‘Oh. I just wondered. I don’t often mix with rich kids.’

‘Two o’clock then – and dress nicely. Mother treats our birthdays as social occasions. She’ll go bananas if we don’t dress appropriately.’

‘Don’t worry. My fairy godmother will see me right. Failing that, I’ve got these neat animal onesies ...’

‘I hardly think ...’

‘Hey, I’m just kidding, right? I’ve got decent glad rags for parties and stuff. Your mater will swoon with delight when she sees me,’ he added with dramatic flair.

‘Just as long as it’s nice.’

‘No worries.’


At a little after two o’clock on Saturday afternoon, Drew rang the Corbett’s front door bell. He got the shock of his life when Billie answered the door wearing a layered taffeta and organza party dress. ‘Billie!’ Drew cried. ‘You’re wearing a dress!’

‘Drew!’ countered Billie. ‘You’re not wearing a dress?’

‘Of course I’m not wearing a dress. What do you take me for?’ said Drew.

‘Didn’t I tell you that Mother expects us all to be dressed for the occasion?’

‘You said to dress nicely. These are my best duds. What made you think I’d come to your party in a freakin’ dress? Jeeze, Billie!’

‘But ... but ... it’s a social occasion. I always wear a dress for social occasions. Don’t you?’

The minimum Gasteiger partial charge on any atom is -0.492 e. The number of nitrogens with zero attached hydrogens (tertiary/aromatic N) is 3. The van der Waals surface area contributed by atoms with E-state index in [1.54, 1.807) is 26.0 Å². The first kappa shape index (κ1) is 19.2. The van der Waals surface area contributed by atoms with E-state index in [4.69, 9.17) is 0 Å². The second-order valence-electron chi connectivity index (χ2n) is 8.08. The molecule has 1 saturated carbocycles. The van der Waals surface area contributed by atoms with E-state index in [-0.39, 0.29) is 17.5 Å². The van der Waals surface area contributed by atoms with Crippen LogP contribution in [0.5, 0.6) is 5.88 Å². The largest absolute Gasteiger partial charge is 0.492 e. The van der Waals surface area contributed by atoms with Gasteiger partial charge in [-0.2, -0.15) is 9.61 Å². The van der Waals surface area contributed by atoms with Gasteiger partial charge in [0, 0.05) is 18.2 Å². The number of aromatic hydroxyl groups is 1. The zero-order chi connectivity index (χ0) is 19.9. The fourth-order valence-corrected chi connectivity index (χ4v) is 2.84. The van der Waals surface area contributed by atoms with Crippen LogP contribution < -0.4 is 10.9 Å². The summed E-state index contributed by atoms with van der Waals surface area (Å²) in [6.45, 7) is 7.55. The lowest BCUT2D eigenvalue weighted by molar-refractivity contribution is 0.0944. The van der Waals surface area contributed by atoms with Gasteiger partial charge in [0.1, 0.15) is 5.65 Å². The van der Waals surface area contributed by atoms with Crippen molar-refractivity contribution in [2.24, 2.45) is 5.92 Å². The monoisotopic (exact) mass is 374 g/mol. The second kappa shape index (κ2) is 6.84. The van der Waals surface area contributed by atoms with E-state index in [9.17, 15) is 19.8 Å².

Drew stared at Billie like something he had seen crawling out from under a damp rock. ‘You’re weird, Billie!’ he exclaimed. ‘Your whole family is weird.’ He turned and stalked back down the path.

‘Drew, wait,’ called Billie. ‘I don’t understand. Did I offend you somehow? Please ... come back!’

Drew stopped. Was Billie almost crying? He didn’t turn around.

‘What about best friends forever?’ Billie called. ‘What about the Titanic?’

Drew turned around slowly and looked sadly at his erstwhile friend. ‘It sank!’ he said. With that, he turned on his heel and walked away, and then broke into a run. He didn’t look back.

‘I don’t understand,’ sobbed Billie.

Mrs Corbett came to the door and stood behind her daughter. ‘What on earth did you say to that nice Connelly boy to make him run off like that?’

‘Did you say boy? Drew is a boy!? OH MY GOD. I thought she ... he ... was a girl – a tomboy – like me.’

‘And he must have thought that you were a real boy – like him. Goodness knows what he thought when he saw you in your party dress.’

‘I didn’t know! We just ... got on so well together. He said his name was Drew. I just assumed ...’

Drew’s a boy’s name too, Billie. I hope this will be a lesson to you my girl. You should really start wearing clothes that are not so ... masculine.

‘I suppose you’re right, Mumsey.’ Billie turned her tear streaked face to her mother. ‘But I still want to be an engineer one day.’

‘Of course you do, dear. Girls can do anything – but they don’t have to stop being girls.’

The End

© Copyright 2020 Joe Stuart. All rights reserved.